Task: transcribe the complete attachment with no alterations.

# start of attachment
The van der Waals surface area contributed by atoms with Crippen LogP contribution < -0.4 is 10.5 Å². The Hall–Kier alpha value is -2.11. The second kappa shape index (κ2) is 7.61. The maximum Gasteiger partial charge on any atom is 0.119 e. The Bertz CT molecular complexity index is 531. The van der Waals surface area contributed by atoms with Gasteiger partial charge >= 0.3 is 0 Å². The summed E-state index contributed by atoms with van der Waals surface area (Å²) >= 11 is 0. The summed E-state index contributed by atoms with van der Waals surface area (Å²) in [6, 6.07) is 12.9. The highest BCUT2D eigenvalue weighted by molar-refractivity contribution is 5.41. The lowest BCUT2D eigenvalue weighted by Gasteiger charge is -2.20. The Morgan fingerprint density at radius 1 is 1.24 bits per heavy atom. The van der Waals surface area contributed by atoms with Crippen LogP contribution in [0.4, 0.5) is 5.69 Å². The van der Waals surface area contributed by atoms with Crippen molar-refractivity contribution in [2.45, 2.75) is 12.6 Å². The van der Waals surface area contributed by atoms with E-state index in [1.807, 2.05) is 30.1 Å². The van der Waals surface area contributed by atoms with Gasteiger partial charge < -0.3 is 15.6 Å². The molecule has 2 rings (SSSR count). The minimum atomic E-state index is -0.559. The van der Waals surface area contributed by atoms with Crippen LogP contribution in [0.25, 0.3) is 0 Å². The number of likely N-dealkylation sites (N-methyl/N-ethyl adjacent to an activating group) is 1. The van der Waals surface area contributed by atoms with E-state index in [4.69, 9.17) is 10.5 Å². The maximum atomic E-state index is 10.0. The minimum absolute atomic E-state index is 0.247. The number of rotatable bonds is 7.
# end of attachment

The van der Waals surface area contributed by atoms with Crippen LogP contribution < -0.4 is 10.5 Å². The Hall–Kier alpha value is -2.11. The second kappa shape index (κ2) is 7.61. The maximum Gasteiger partial charge on any atom is 0.119 e. The Bertz CT molecular complexity index is 531. The van der Waals surface area contributed by atoms with Gasteiger partial charge >= 0.3 is 0 Å². The summed E-state index contributed by atoms with van der Waals surface area (Å²) >= 11 is 0. The summed E-state index contributed by atoms with van der Waals surface area (Å²) in [6, 6.07) is 12.9. The highest BCUT2D eigenvalue weighted by molar-refractivity contribution is 5.41. The lowest BCUT2D eigenvalue weighted by Gasteiger charge is -2.20. The Morgan fingerprint density at radius 1 is 1.24 bits per heavy atom. The van der Waals surface area contributed by atoms with Crippen LogP contribution in [0.4, 0.5) is 5.69 Å². The van der Waals surface area contributed by atoms with Crippen molar-refractivity contribution in [2.45, 2.75) is 12.6 Å². The van der Waals surface area contributed by atoms with E-state index in [1.807, 2.05) is 30.1 Å². The van der Waals surface area contributed by atoms with Gasteiger partial charge < -0.3 is 15.6 Å². The molecule has 2 rings (SSSR count). The minimum atomic E-state index is -0.559. The van der Waals surface area contributed by atoms with Crippen LogP contribution in [0.25, 0.3) is 0 Å². The number of likely N-dealkylation sites (N-methyl/N-ethyl adjacent to an activating group) is 1. The van der Waals surface area contributed by atoms with E-state index in [4.69, 9.17) is 10.5 Å². The maximum atomic E-state index is 10.0. The minimum absolute atomic E-state index is 0.247. The number of rotatable bonds is 7.